Michael Chabon, author of the Pulitzer Prize-winning novel "The Amazing Adventures of Kavalier and Clay," has acknowledged that he endowed his Kavalier character with many facets of Eisner's persona.
Neil Gaiman, author of "American Gods," says that Eisner's "continued vitality as an artist defies logic, sense, time and history -- and the young graphic novelists of today."
Thinking Outside the Balloon
Eisner calls what he does "sequential art" and defines it as "a language built on an arrangement of images and text in an intelligent sequence to tell a story, teach a process, or explain an idea." He considers an art-to-text percentage-ratio of 50-50 or higher to be the basic qualifier for applying the graphic novel appellation. Despite a lifetime of constantly sharpening his weapons and revising his tactics, Eisner has marched a rather straight line toward his goal: seeing just what sequential art can do.
He has preached that it is capable of "a mental transmission greater than words alone, not only to entertain, but to educate and inform."
He has turned his stories and drawings into comics, polemics and literature. In uniform during World War II, he even drew cartoons for "Army Motors," an innovative and popular experiment in using the comic book format to teach soldiers about vehicle maintenance.
Eisner's truly seminal period began with the 1940 introduction of "The Spirit." Denny Colt as the Spirit, returned from the dead, was funny, spooky and totally nonconformist. Eisner refused to consider any superhero nonsense. The only costume oddities he would allow, in a brief bow to editorial intrusion, were a mask and gloves. Add to that a fedora.
The physical product itself was an act of departure from newspaper standards and production requirements of the time. Up to that point, comics consisted of neat, rectangular panels, orderly arranged in rigid grids. Eisner set out to break the rules. He would spread an arbitrary number of panels, often as few as two or three, sometimes only a single masterful piece of art, across an entire page. The shape of the panels might be anything but rectangular: circular, elliptical, rhomboid, even ragged splatters. He used other tricks to convey mood, pace and timing, and to bring to the comics form improvisation, rhythm, syncopation and tempo, all qualities usually associated with poetry and music.
The Will Eisner art style was beyond nonconformity. Descriptions have included dark, film noir, hard-boiled, bleak and stark. Light, single-source and glaring, struggles to push back pools of solid black shadows. Exaggerated perspectives and details piled on top of details bring an additional dimension to the flat page. Form frequently is carried more by shadow than by line, and intricate backgrounds often include hints of whimsy. Varying the styles of lettering and even the weather establish mood. Rain was (and remains) a favorite. Reflected in a dark alley, drenching a couple huddled in a doorway, even bearing a torrential message from God, rain is such an Eisner favorite in conveying mood that it came to be known as "Eisner spritz."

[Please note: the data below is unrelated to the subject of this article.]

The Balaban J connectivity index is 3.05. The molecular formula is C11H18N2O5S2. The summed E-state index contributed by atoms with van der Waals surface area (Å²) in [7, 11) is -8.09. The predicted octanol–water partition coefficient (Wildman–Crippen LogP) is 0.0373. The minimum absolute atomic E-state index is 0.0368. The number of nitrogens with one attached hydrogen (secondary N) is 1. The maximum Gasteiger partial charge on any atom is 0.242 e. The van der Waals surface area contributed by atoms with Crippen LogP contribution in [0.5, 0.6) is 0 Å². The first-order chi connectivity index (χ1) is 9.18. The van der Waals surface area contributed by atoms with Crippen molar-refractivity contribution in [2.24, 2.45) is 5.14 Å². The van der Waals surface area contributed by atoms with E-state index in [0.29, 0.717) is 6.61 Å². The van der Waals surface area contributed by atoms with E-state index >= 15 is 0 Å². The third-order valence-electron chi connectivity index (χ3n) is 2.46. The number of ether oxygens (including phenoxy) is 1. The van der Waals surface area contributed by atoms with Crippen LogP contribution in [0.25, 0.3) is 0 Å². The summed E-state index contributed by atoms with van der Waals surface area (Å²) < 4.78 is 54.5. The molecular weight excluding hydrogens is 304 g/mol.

His use in "Fagin" of the same sepia ink he picked for his first graphic novel a quarter-century earlier reflects his attention to mood and effect. He explains his intent was to produce "a warm and antique look, conducive to internalization and intimacy with the reader."
Eisner says his significant early influences were the efforts toward picture stories by early 20th-century woodcut illustrators Otto Nuckel of Germany, Frans Masereel of Belgium and Lynd Ward, an American.
One might be inclined to surmise that Eisner's inclination to solid black masses and heavy shadowing derives from natural tendencies often associated with woodcuts, but that is not the case. It is, he says, because "cityscapes are vertical as opposed to the horizontal views you have in an open, rural setting. In the city, you're either at the bottom of a canyon looking up to the light, or looking down at the dark from above."
Eisner's second clearly discernible period was on the horizon when he returned from Army service in late 1945. He had been away from "The Spirit" for four years, and the interregnum had taken a toll.
Simultaneously, newspaper industry economics and production considerations were in a state of flux. By 1952 he had decided that it was time to return "The Spirit" to Wildwood Cemetery.
Then, almost concurrent with the reburial of Denny Colt and with military conflict continuing in Korea, the Army contracted with Eisner to help create PS Magazine, an expanded, profusely illustrated maintenance publication that continues today.
Eisner also provided similar services for a growing list of commercial and industrial clients, but something was missing. Most of the building blocks for his educational products consisted of technical facts and promotional information provided by his clients. His creativity was only marginally challenged.
After 20 years of that, it was time for another Eisnerian makeover.
"I plunged into the development of the graphic novel in the early '70s as a result of two significant events," Eisner says. "I was a 'suit,' the CEO of a publishing company in Connecticut, and Phil Seuling invited me to speak at a comics convention in New York. While I was down there, in a smoky corner of a very crowded room, I was introduced to a group of guys with long hair and bemused expressions from the San Francisco underground comics movement.